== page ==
But the French film industry is not Hollywood. Things are ultimately more intimate, and have a different focus regarding creativity and production. This contrast is most tangible in the third and fourth seasons, when the agency contends with American producers who are dour, abrupt, and obsessed with the financial bottom line and suing everyone. Those kinds of problems do come up in the French productions as well, and yet, Call My Agent! is more about the friend and even family-like relationships the agents have with their talent. There’s no groveling or extreme deferential treatment with these stars (even those who are recognizable to Americans, like Monica Bellucci or Isabelle Huppert). Instead there is just care, a desire to do right by them, and also seeing and understanding them as people. (Of note: I’m sure I’m missing a lot of French inside jokes and references to the featured celebrities, but regardless, it’s easy to see how much fun they are having embracing the satire and/or making themselves seem positively loony).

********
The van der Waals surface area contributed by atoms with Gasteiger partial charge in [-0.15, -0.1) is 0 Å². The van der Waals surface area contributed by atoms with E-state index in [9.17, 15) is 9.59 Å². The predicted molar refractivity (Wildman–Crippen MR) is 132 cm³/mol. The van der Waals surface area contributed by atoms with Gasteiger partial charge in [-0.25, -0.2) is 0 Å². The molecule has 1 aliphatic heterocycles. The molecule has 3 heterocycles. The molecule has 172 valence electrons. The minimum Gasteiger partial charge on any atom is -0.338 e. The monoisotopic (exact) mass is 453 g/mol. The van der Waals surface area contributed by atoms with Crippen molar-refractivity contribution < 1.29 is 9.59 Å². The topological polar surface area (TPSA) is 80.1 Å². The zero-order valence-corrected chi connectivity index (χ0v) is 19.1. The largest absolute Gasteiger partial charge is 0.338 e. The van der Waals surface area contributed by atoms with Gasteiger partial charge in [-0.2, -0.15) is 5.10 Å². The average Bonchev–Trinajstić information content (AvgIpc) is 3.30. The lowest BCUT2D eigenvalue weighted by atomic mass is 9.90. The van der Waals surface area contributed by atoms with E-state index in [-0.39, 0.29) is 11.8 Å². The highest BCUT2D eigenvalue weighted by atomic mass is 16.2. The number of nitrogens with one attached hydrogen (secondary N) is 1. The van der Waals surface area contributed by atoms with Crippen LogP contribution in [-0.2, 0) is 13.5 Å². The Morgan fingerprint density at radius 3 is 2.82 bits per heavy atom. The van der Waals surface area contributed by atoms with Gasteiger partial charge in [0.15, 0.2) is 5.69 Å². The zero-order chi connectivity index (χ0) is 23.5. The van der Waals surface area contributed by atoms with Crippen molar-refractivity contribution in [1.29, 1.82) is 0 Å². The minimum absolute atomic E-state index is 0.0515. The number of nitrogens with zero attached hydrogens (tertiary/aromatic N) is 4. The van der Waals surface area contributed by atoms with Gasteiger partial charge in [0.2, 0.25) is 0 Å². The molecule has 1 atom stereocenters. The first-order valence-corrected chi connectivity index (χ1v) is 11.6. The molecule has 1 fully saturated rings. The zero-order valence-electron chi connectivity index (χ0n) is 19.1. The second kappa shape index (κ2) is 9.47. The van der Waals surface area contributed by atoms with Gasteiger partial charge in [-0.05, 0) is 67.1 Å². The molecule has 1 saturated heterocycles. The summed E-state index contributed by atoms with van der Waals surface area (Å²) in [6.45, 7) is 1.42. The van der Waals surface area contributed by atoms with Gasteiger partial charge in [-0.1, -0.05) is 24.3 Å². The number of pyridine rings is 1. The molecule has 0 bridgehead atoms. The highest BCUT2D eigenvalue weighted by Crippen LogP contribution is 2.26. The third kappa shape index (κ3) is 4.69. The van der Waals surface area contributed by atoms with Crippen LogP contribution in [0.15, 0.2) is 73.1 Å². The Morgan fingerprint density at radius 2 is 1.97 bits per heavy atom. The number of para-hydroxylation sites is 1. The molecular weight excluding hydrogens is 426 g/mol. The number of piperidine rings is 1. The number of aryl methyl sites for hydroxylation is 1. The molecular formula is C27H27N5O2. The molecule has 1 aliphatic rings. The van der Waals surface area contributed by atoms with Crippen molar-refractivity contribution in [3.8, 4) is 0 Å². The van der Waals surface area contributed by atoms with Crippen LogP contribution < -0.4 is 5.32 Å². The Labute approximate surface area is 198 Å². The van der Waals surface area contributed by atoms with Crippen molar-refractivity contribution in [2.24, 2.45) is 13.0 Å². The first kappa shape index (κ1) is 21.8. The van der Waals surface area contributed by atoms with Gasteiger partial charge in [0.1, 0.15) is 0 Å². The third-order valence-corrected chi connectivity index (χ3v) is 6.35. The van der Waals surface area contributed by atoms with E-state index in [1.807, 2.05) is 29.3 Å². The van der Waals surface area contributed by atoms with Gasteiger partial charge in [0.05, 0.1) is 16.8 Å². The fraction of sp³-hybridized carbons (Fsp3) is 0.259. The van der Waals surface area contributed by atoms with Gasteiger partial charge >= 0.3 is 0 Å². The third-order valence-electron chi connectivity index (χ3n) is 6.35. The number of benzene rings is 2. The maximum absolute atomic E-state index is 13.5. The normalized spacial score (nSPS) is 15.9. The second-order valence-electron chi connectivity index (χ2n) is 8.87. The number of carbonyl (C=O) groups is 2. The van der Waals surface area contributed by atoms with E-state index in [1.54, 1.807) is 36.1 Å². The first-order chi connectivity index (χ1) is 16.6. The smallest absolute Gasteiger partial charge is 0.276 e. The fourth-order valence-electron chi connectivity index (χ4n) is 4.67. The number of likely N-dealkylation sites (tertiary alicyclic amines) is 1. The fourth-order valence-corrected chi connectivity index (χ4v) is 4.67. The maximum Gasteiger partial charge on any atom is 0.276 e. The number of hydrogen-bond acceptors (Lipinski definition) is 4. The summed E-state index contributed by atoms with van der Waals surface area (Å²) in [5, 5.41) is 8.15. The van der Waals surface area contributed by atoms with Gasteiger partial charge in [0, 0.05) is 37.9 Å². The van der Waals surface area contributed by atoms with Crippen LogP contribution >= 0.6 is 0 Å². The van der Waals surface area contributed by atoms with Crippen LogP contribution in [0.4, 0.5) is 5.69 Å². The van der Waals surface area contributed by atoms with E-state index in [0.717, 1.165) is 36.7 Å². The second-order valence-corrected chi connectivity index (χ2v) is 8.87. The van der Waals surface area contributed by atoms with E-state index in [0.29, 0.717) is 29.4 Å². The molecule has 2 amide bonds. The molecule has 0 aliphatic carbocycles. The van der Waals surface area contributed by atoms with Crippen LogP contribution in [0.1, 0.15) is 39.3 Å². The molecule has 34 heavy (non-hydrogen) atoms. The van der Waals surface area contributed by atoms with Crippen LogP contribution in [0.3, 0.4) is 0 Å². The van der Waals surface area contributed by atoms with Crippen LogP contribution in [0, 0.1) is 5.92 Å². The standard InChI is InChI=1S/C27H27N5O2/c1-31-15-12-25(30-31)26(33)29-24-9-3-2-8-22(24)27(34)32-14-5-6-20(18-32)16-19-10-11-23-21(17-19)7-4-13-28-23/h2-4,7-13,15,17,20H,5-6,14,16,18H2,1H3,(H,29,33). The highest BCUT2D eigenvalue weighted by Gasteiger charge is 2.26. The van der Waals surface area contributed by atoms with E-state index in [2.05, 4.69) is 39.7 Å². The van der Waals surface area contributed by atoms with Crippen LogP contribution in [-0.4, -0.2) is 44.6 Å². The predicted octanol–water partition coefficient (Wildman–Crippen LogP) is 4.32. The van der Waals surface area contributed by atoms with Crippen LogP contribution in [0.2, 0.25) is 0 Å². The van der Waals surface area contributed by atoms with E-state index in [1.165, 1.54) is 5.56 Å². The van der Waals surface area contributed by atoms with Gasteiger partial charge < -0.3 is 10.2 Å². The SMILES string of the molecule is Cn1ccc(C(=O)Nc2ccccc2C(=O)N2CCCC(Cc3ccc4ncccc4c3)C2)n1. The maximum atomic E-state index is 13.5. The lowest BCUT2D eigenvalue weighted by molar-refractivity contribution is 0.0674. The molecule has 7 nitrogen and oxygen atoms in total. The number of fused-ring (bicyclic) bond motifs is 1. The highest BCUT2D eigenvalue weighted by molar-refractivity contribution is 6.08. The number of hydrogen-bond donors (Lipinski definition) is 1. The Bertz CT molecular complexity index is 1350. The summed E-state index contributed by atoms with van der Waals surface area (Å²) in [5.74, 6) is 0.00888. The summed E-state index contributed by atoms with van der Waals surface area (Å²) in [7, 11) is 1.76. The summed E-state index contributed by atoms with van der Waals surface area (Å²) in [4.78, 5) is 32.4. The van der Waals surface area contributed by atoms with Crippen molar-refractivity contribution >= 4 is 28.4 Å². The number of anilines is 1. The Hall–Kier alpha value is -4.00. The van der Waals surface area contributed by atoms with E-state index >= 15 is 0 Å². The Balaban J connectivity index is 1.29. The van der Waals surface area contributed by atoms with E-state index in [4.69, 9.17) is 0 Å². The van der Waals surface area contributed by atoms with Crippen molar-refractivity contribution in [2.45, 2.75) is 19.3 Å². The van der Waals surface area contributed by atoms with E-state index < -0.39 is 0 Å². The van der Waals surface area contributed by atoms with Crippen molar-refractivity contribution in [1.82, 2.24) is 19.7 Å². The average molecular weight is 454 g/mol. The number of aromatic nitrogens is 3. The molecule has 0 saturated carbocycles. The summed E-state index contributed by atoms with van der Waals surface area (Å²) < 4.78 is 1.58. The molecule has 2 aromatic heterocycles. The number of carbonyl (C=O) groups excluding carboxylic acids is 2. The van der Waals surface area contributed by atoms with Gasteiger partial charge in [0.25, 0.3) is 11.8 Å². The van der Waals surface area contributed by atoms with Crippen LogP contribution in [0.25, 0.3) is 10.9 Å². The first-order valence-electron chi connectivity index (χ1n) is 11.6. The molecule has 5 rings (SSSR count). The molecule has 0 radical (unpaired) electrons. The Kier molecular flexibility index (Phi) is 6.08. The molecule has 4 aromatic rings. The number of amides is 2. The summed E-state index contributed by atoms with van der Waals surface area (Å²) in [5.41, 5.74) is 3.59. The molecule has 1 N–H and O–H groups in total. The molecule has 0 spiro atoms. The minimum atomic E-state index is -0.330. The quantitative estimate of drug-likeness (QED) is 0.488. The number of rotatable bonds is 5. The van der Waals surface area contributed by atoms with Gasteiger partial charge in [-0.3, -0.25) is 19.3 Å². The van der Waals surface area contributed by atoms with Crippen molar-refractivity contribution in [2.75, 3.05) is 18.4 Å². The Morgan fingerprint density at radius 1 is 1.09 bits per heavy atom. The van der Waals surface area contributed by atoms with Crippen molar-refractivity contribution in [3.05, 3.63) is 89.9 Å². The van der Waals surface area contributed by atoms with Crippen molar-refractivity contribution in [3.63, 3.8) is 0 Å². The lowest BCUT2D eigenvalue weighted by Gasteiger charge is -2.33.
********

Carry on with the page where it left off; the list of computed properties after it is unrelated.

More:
Despite the mischief, Call My Agent! has surprisingly depth for a show branded as a comedy; its best recurring theme is a thoughtful consideration of how women’s’ bodies are considered commodities in entertainment and beyond. Whether in regards to ageism, nudity, expectations to “play nice” with rich financiers, or even childbirth and motherhood, Call My Agent! brings these issues to the foreground so organically it took me four seasons to realize how truly expertly it had done so. In most comedies (especially in other industry-insider series written by men), there’s an erroneous assumption that women have to fail, or literally fall on their face, before viewers will support their rise. But in Call My Agent!, women take their power and are rewarded with more of it; they are successful not because they fail first, but because they simply work hard and excel. Yet while that may be true for agents, it isn’t always for creatives; one of the most fascinating storylines is that of Sofia (Stéfi Celma), ASK’s talented receptionist who has dreams of becoming a film actress. Her story, told throughout the seasons, is one that feels the most realistic in terms of a new talent struggling to not just become famous, but to be respected—an almost old-school notion now that certainly feels more French than American.